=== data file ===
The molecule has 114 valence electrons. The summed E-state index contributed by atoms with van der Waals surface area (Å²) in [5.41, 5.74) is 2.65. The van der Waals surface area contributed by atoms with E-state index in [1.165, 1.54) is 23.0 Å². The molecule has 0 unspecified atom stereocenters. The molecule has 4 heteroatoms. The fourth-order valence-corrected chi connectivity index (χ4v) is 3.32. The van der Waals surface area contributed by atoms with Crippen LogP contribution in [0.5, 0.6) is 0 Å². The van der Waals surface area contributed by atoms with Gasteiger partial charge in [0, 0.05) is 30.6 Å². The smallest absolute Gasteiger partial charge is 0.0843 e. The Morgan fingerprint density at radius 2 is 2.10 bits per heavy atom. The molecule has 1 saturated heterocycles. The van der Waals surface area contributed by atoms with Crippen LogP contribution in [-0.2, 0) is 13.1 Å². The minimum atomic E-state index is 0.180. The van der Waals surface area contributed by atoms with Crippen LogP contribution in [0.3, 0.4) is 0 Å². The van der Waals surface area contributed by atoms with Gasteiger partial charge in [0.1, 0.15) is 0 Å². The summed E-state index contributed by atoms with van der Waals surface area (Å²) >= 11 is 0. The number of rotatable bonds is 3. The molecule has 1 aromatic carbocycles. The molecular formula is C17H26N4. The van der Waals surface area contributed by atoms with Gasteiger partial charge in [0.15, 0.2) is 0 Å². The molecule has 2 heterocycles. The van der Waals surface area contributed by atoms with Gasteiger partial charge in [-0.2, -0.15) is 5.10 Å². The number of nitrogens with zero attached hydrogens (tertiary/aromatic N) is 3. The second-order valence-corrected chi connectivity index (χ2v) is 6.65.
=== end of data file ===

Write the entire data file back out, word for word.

The molecule has 114 valence electrons. The summed E-state index contributed by atoms with van der Waals surface area (Å²) in [5.41, 5.74) is 2.65. The van der Waals surface area contributed by atoms with E-state index in [1.165, 1.54) is 23.0 Å². The molecule has 0 unspecified atom stereocenters. The molecule has 4 heteroatoms. The fourth-order valence-corrected chi connectivity index (χ4v) is 3.32. The van der Waals surface area contributed by atoms with Crippen LogP contribution in [0.5, 0.6) is 0 Å². The van der Waals surface area contributed by atoms with Gasteiger partial charge in [0, 0.05) is 30.6 Å². The smallest absolute Gasteiger partial charge is 0.0843 e. The Morgan fingerprint density at radius 2 is 2.10 bits per heavy atom. The molecule has 1 saturated heterocycles. The van der Waals surface area contributed by atoms with Crippen LogP contribution in [-0.2, 0) is 13.1 Å². The minimum atomic E-state index is 0.180. The van der Waals surface area contributed by atoms with Crippen LogP contribution in [0.3, 0.4) is 0 Å². The van der Waals surface area contributed by atoms with Gasteiger partial charge in [0.1, 0.15) is 0 Å². The summed E-state index contributed by atoms with van der Waals surface area (Å²) >= 11 is 0. The number of rotatable bonds is 3. The molecule has 1 aromatic carbocycles. The molecular formula is C17H26N4. The van der Waals surface area contributed by atoms with Gasteiger partial charge in [0.15, 0.2) is 0 Å². The molecule has 2 heterocycles. The van der Waals surface area contributed by atoms with Gasteiger partial charge in [-0.2, -0.15) is 5.10 Å². The number of nitrogens with zero attached hydrogens (tertiary/aromatic N) is 3. The second-order valence-corrected chi connectivity index (χ2v) is 6.65.